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What Is (and Isn’t) Considered a Marketing Expense?

Mar 11, 2020 • 4 min read
cash flow forecasting
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      Every successful business is built on a successful plan. And one of the most important aspects of your plan will be the marketing strategy. After all, if people don’t know about your business, they will never be able to pay for your goods or services.

      As you strategize your marketing efforts, you’ll need to pay close attention to your budget. There are diverse ways to approach your marketing budget. One popular method is to let the expenses lead the charge. As you list out key marketing executions, you’ll keep a running tally of the cost. Then you take the total cost and adjust your budget to accommodate your chosen marketing efforts. This aggressive approach makes marketing a priority, sometimes at the expense of other aspects of your business.

      An alternative way to approach your budget is by earmarking a percentage of your revenue for marketing. This approach is a more reactive way of handling your efforts, as your strategy will need to be reigned in any time revenue decreases. But this method helps contain costs and ensures that the other areas of your budget won’t be infringed upon by marketing expenses.

      Regardless of your chosen budgeting approach, it’s important to understand the various expenses you should include in your budget.

      “Marketing expenses are an important consideration for all businesses because marketing is a primary business function that creates a customer for the business,” explains a business finance report from the Houston Chronicle. “It’s critical for business owners to understand the significance of marketing expenses, its accounting definition, marketing expense management, and tax treatment.”

      This guide will introduce you to many of the common marketing expenses that small businesses deal with. It’s not intended to be a comprehensive list. Each business has unique elements and needs.

      Marketing Expense Examples:

      • Online presence: You can’t operate a successful business these days without a website. Plan on expenses related to buying a domain, designing your website, and paying for hosting. You’ll also want to have a blog and multiple social media accounts. These channels are relatively inexpensive to create and operate, but there will be expenses related to the creation of content.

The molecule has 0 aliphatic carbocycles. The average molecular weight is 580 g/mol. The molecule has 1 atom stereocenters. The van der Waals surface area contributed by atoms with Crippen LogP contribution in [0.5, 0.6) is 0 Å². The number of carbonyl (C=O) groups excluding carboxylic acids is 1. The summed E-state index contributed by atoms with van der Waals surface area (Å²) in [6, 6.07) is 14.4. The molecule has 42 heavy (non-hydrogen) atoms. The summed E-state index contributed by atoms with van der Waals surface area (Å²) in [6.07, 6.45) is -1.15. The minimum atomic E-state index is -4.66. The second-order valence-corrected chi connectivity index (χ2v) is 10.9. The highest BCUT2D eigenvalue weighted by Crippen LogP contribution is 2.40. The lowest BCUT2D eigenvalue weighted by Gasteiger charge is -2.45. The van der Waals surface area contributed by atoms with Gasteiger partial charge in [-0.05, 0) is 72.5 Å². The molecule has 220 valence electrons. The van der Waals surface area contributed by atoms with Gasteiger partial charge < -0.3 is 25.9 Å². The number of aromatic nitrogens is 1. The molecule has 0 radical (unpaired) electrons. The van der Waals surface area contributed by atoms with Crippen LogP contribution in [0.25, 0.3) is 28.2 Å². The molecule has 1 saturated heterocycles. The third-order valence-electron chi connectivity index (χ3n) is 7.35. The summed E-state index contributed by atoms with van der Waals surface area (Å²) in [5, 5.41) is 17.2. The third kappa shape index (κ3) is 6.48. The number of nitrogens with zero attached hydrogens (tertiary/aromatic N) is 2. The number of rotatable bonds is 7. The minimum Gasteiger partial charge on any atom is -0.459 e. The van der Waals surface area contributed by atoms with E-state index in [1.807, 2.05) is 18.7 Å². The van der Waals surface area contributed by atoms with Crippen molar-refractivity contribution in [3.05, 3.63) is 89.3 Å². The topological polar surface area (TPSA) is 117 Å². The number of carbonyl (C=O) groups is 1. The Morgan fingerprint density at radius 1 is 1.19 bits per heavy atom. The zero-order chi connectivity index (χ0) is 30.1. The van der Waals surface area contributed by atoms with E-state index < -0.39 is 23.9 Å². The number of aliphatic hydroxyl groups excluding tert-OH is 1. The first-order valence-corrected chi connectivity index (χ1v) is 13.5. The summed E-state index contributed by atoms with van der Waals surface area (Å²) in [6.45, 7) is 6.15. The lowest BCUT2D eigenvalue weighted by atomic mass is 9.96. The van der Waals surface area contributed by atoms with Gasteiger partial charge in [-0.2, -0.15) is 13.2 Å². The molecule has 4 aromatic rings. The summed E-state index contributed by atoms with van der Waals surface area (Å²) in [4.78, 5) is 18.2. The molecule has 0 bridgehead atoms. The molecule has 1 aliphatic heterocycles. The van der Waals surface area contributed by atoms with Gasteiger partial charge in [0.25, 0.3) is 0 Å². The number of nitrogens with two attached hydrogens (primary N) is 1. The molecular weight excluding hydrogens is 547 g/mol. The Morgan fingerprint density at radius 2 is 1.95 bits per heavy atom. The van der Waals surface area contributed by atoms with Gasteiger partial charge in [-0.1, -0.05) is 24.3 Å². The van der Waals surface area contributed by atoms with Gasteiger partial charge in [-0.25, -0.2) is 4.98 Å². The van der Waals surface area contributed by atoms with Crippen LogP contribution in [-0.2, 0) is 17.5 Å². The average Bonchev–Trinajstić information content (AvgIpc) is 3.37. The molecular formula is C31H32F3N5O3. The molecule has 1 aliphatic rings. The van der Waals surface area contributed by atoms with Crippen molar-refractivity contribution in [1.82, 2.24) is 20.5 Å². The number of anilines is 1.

• Digital tools and technology: The costs associated with digital tools typically have a great ROI because of the precious time the tools can save you. But you’ll still need to account for expenses such as email platforms, project management software, accounting software, or customer relationship management systems.
      • Research: The best marketing is always guided by data. Plan on expenses related to surveys, industry reports, focus groups, product testing, or magazine subscriptions. You can minimize these expenses by leaning to the digital side, where tools like SurveyMonkey allow you to conduct high-impact research without the hefty price tag.
      • Advertising: The best advertising campaigns involve multiple media channels. Examples of possible expenses include display banners, TV spots, radio ads, direct mail, and print ads.
      • Printed materials: This category can be a catchall for various printed pieces, such as business cards, catalogs, brochures, coupons, vouchers, or posters. Depending on your industry and location, these expenses vary significantly.
      • Samples or gifts: One of the best ways to help someone understand the benefits of a product or service is to let them experience it firsthand. Consider allocating money for samples and gifts to lure customers to your business or reward their loyalty.
      • Sponsorships: This approach allows you to connect your business with others in a way that attracts new customers. Affiliation is a powerful tool, so it could be worth the cost.
      • Equipment: Accomplishing your marketing goals may require additional equipment. For example, if you’re taking product photos, you might want to invest in a quality camera. Or you might need tablets to use for presentations at trade shows or networking events.
      • Promotional items: If this is a marketing strategy you plan to use, there will be expenses related to bags, shirts, pens, electronics, sunglasses, stress balls, or whatever else you plan to give away.
      • Events: This category includes expenses such as flights, ground transportation, hotels, meals, registration fees, booth displays, and other necessary supplies. Depending on your industry, this category could potentially be a major component of your marketing budget.
      • Public relations: You might want to enlist the help of communications experts in your marketing. A talented public relations expert comes at a premium cost, but if you use their skills to the fullest advantage, it can be worth it.

      As you formulate your marketing budget, take special care to identify each expense that will fall within it. This thoughtful approach to finances allows you to track the impact of each marketing effort so you can determine the ROI and assess whether you want to keep it as part of your overall strategy.

      Where’s all your money going? With Lendio expense tracking, it’s easy to account for every penny.
      About the author
      Grant Olsen

      Grant Olsen is a writer specializing in small business loans, leadership skills, and growth strategies. He is a contributing writer for KSL 5 TV, where his articles have generated more than 6 million page views, and has been featured on FitSmallBusiness.com and ModernHealthcare.com. Grant is also the author of the book "Rhino Trouble." He has a B.A. in English from Brigham Young University.

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